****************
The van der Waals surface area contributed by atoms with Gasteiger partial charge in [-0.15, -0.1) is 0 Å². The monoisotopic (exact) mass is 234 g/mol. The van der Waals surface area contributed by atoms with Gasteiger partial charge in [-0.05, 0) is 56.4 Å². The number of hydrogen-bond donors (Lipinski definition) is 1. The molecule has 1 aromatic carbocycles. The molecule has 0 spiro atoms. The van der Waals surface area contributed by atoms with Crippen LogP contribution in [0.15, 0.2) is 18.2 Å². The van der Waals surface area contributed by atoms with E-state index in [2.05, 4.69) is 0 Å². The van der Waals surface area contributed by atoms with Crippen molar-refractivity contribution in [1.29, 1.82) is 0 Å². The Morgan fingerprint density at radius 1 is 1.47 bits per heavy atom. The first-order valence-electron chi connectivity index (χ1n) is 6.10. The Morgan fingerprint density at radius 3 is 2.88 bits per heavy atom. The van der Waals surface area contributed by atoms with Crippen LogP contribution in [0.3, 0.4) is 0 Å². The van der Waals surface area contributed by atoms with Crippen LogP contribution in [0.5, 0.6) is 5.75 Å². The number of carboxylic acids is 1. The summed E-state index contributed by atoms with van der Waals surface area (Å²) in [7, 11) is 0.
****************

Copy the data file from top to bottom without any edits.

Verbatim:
The van der Waals surface area contributed by atoms with Gasteiger partial charge in [-0.15, -0.1) is 0 Å². The monoisotopic (exact) mass is 234 g/mol. The van der Waals surface area contributed by atoms with Gasteiger partial charge in [-0.05, 0) is 56.4 Å². The number of hydrogen-bond donors (Lipinski definition) is 1. The molecule has 1 aromatic carbocycles. The molecule has 0 spiro atoms. The van der Waals surface area contributed by atoms with Crippen LogP contribution in [0.15, 0.2) is 18.2 Å². The van der Waals surface area contributed by atoms with E-state index in [2.05, 4.69) is 0 Å². The van der Waals surface area contributed by atoms with Crippen molar-refractivity contribution in [1.29, 1.82) is 0 Å². The Morgan fingerprint density at radius 1 is 1.47 bits per heavy atom. The first-order valence-electron chi connectivity index (χ1n) is 6.10. The Morgan fingerprint density at radius 3 is 2.88 bits per heavy atom. The van der Waals surface area contributed by atoms with Crippen LogP contribution in [0.3, 0.4) is 0 Å². The van der Waals surface area contributed by atoms with Crippen LogP contribution in [0.5, 0.6) is 5.75 Å². The number of carboxylic acids is 1. The summed E-state index contributed by atoms with van der Waals surface area (Å²) in [7, 11) is 0.